FIGURE 6. Relative accumulation level of GABA in F. graminearum. The level of GABA was normalized to the untreated mycelia (0 μg/mL). Error bars represent the SD of three technical replicates. One-sided t-tests were used to access the significances between DON treated and untreated samples, “∗” stands for P-value < 0.05, and “∗∗” stands for P-value < 0.01.
Trichothecene is not only toxic to animals and plants but also harmful to the pathogen itself. Therefore, DON-producing fungi must possess a protective self-defense mechanism. TRI101 and TRI12 are two self-defense genes for mycotoxin reported in Fusarium (Figure 7): Tri101 acetylates trichothecene to a hypotoxic form (Kimura et al., 1998a; Garvey et al., 2008), and Tri12 pumps trichothecene to the extracellular zone of the cells (Alexander et al., 1999; Menke et al., 2012). In this study, we investigated whether simultaneous disruption of TRI12 and TRI101 could result in severe impairment of DON resistance in F. graminearum. Unexpectedly, our results suggested that the tri5–12–tri101 mutant was not hypersensitive to exogenous DON treatment compared to wild-type PH-1. In fact, previous studies showed that TRI12 or TRI101 knockout mutants are not significantly impaired in toxin resistance (Alexander et al., 1999; McCormick et al., 1999; Menke et al., 2012). In addition, previous self-defense assays for TRI101 were conducted in F. sporotrichioides or yeast, and used T-2 or DAS, but not DON toxin treatment (Kimura et al., 1998a; McCormick et al., 1999). The self-defense role for TRI12 in F. graminearum was analyzed on TBI medium, rather than by treatment with exogenous DON (Menke et al., 2012). It is possible that one or two other genes may play a minor role in the self-protection against mycotoxin in F. graminearum. By using the tri5–12–tri101 mutant, we identified 253 genes specifically induced upon DON treatment relative to CHX treatment. The transporter genes and GABA metabolism genes are enriched among these DON-specific induced genes, suggesting that they are most likely involved in the establishment of DON resistance for F. graminearum.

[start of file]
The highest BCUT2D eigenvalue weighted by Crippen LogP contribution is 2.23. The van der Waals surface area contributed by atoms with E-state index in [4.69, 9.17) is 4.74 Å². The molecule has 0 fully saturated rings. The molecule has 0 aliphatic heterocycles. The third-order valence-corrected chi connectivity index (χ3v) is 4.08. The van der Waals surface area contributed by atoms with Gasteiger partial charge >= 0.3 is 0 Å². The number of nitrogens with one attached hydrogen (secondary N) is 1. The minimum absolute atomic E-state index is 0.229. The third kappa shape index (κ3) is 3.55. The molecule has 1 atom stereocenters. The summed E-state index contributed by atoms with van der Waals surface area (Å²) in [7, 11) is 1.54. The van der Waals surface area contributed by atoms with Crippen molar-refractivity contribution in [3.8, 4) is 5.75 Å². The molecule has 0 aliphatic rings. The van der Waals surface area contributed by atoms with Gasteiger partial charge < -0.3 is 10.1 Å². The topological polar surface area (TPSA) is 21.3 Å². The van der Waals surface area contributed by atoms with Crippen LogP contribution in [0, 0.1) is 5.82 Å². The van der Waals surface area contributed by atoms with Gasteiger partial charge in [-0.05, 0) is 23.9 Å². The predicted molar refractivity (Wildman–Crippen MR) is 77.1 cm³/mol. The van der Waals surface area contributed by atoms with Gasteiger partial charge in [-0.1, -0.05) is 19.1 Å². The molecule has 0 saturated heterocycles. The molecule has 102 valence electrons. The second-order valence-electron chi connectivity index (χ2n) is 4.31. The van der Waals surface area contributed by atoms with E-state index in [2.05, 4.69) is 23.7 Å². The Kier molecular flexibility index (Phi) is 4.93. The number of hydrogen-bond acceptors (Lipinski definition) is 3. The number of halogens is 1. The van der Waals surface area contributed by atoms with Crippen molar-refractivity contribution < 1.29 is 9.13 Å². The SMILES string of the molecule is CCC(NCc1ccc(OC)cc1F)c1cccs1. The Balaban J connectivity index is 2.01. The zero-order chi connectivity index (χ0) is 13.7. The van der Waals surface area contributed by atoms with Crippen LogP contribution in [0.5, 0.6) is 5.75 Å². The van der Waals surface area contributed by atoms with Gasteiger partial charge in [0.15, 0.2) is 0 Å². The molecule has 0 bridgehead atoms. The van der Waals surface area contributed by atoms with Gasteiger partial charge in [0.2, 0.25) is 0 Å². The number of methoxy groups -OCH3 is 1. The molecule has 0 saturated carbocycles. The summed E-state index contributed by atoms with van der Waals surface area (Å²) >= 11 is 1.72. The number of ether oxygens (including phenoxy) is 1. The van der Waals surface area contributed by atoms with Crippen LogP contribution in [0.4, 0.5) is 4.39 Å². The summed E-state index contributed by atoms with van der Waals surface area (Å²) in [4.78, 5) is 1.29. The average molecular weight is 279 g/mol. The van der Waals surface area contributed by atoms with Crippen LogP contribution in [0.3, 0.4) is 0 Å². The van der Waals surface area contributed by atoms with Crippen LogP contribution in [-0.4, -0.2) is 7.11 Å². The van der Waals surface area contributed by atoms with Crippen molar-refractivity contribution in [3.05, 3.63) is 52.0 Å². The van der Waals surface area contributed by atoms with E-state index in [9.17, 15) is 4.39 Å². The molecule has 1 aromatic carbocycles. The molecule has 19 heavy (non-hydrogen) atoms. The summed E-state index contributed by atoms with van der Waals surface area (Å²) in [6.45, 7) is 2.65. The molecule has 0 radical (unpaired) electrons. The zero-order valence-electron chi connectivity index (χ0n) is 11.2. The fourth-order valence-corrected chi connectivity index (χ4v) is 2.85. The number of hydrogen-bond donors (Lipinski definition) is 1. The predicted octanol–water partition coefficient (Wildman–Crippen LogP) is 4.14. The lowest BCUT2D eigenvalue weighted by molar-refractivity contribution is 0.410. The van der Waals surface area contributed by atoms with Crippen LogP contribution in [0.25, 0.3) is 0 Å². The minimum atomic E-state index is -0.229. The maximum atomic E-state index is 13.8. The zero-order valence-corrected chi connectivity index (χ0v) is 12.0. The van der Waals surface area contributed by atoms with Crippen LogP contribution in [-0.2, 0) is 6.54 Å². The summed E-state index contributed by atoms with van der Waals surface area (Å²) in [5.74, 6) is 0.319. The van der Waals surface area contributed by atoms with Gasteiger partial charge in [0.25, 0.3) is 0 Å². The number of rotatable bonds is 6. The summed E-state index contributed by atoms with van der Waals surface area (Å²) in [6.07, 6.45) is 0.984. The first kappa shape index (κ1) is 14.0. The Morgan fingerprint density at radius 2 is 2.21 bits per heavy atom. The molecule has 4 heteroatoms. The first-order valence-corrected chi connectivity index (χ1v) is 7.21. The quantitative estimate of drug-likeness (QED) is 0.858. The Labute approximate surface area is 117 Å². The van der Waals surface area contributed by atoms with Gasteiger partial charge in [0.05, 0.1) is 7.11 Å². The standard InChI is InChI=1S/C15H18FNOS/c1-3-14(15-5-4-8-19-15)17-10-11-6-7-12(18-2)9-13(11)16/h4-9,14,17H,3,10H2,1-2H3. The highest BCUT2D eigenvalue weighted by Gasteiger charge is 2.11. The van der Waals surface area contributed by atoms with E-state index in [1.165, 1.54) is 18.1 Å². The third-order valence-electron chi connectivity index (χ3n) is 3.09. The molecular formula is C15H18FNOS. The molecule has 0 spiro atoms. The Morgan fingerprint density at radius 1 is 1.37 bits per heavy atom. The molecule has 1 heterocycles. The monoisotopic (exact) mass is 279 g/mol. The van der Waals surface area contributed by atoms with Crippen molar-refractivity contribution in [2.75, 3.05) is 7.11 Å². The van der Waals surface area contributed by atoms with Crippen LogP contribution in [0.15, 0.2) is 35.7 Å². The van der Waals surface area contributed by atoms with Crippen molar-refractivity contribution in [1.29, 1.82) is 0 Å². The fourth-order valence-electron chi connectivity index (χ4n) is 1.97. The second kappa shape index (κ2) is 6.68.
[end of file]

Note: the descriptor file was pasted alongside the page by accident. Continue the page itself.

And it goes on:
FIGURE 7. Proposed model for the self-defense mechanism in F. graminearum. (1) Tri101, which acetylates DON into a hypotoxic form, is shown to contribute to self-defense. (2) Many MFS transporters, including Tri12, are likely to export intracellular DON. (3) GABA mediates DON production and self-defense in F. graminearum. In most cases, increasing GABA accumulation will result in increasing DON production (red line). However, higher concentrations of intracellular DON may feedback inhibit DON production by reducing GABA accumulation (green line). It suppresses the expression of GABA biosynthesis gene PUT2-2 and induces the expression of GABA degradation genes GTA and SSADH, preventing further DON accumulation.